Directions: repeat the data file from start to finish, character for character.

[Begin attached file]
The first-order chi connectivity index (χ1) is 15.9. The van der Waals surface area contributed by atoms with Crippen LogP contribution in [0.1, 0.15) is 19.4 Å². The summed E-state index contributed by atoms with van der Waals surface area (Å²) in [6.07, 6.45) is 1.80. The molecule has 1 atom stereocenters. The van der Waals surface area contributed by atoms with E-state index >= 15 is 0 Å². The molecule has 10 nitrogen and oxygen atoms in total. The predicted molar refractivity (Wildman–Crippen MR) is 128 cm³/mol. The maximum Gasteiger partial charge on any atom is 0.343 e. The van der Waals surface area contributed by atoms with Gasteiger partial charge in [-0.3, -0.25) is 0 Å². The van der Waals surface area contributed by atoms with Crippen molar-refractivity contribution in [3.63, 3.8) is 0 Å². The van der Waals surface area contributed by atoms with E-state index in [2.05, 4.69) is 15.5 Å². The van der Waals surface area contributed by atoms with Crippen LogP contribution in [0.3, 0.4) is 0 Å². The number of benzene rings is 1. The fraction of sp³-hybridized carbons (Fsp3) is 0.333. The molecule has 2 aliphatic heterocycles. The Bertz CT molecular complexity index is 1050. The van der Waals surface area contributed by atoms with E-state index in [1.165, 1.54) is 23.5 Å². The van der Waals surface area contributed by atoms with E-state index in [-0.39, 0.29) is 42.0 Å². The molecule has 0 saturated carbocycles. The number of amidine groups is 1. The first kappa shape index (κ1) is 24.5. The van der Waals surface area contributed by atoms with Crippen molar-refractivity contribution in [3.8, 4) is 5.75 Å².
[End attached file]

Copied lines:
The first-order chi connectivity index (χ1) is 15.9. The van der Waals surface area contributed by atoms with Crippen LogP contribution in [0.1, 0.15) is 19.4 Å². The summed E-state index contributed by atoms with van der Waals surface area (Å²) in [6.07, 6.45) is 1.80. The molecule has 1 atom stereocenters. The van der Waals surface area contributed by atoms with E-state index >= 15 is 0 Å². The molecule has 10 nitrogen and oxygen atoms in total. The predicted molar refractivity (Wildman–Crippen MR) is 128 cm³/mol. The maximum Gasteiger partial charge on any atom is 0.343 e. The van der Waals surface area contributed by atoms with Gasteiger partial charge in [-0.3, -0.25) is 0 Å². The van der Waals surface area contributed by atoms with Crippen molar-refractivity contribution in [3.63, 3.8) is 0 Å². The van der Waals surface area contributed by atoms with E-state index in [2.05, 4.69) is 15.5 Å². The van der Waals surface area contributed by atoms with Crippen LogP contribution in [0.3, 0.4) is 0 Å². The number of benzene rings is 1. The fraction of sp³-hybridized carbons (Fsp3) is 0.333. The molecule has 2 aliphatic heterocycles. The Bertz CT molecular complexity index is 1050. The van der Waals surface area contributed by atoms with E-state index in [1.165, 1.54) is 23.5 Å². The van der Waals surface area contributed by atoms with E-state index in [-0.39, 0.29) is 42.0 Å². The molecule has 0 saturated carbocycles. The number of amidine groups is 1. The first kappa shape index (κ1) is 24.5. The van der Waals surface area contributed by atoms with Crippen molar-refractivity contribution in [3.8, 4) is 5.75 Å².